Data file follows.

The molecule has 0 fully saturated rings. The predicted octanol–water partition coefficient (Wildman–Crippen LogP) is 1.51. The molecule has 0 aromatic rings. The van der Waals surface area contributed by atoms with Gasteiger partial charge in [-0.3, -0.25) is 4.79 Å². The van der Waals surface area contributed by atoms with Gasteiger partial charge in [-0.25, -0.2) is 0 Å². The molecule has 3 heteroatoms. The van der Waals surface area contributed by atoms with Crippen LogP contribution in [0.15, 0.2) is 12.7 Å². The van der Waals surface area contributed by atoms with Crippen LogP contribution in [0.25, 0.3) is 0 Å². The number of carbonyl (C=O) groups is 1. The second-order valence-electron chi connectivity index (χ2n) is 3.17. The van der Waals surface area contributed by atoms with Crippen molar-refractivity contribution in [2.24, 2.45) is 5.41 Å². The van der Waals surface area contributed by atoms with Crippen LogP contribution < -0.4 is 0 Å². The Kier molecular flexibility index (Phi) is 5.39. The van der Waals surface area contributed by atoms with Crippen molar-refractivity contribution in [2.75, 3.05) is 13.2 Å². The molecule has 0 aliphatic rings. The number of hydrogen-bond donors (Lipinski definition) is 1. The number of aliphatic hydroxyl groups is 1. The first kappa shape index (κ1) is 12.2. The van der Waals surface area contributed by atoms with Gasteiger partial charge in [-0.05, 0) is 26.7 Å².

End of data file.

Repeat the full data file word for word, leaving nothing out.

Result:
The molecule has 0 fully saturated rings. The predicted octanol–water partition coefficient (Wildman–Crippen LogP) is 1.51. The molecule has 0 aromatic rings. The van der Waals surface area contributed by atoms with Gasteiger partial charge in [-0.3, -0.25) is 4.79 Å². The van der Waals surface area contributed by atoms with Gasteiger partial charge in [-0.25, -0.2) is 0 Å². The molecule has 3 heteroatoms. The van der Waals surface area contributed by atoms with Crippen LogP contribution in [0.15, 0.2) is 12.7 Å². The van der Waals surface area contributed by atoms with Crippen LogP contribution in [0.25, 0.3) is 0 Å². The number of carbonyl (C=O) groups is 1. The second-order valence-electron chi connectivity index (χ2n) is 3.17. The van der Waals surface area contributed by atoms with Crippen molar-refractivity contribution in [2.24, 2.45) is 5.41 Å². The van der Waals surface area contributed by atoms with Crippen LogP contribution < -0.4 is 0 Å². The Kier molecular flexibility index (Phi) is 5.39. The van der Waals surface area contributed by atoms with Crippen molar-refractivity contribution in [2.75, 3.05) is 13.2 Å². The molecule has 0 aliphatic rings. The number of hydrogen-bond donors (Lipinski definition) is 1. The number of aliphatic hydroxyl groups is 1. The first kappa shape index (κ1) is 12.2. The van der Waals surface area contributed by atoms with Gasteiger partial charge in [-0.05, 0) is 26.7 Å².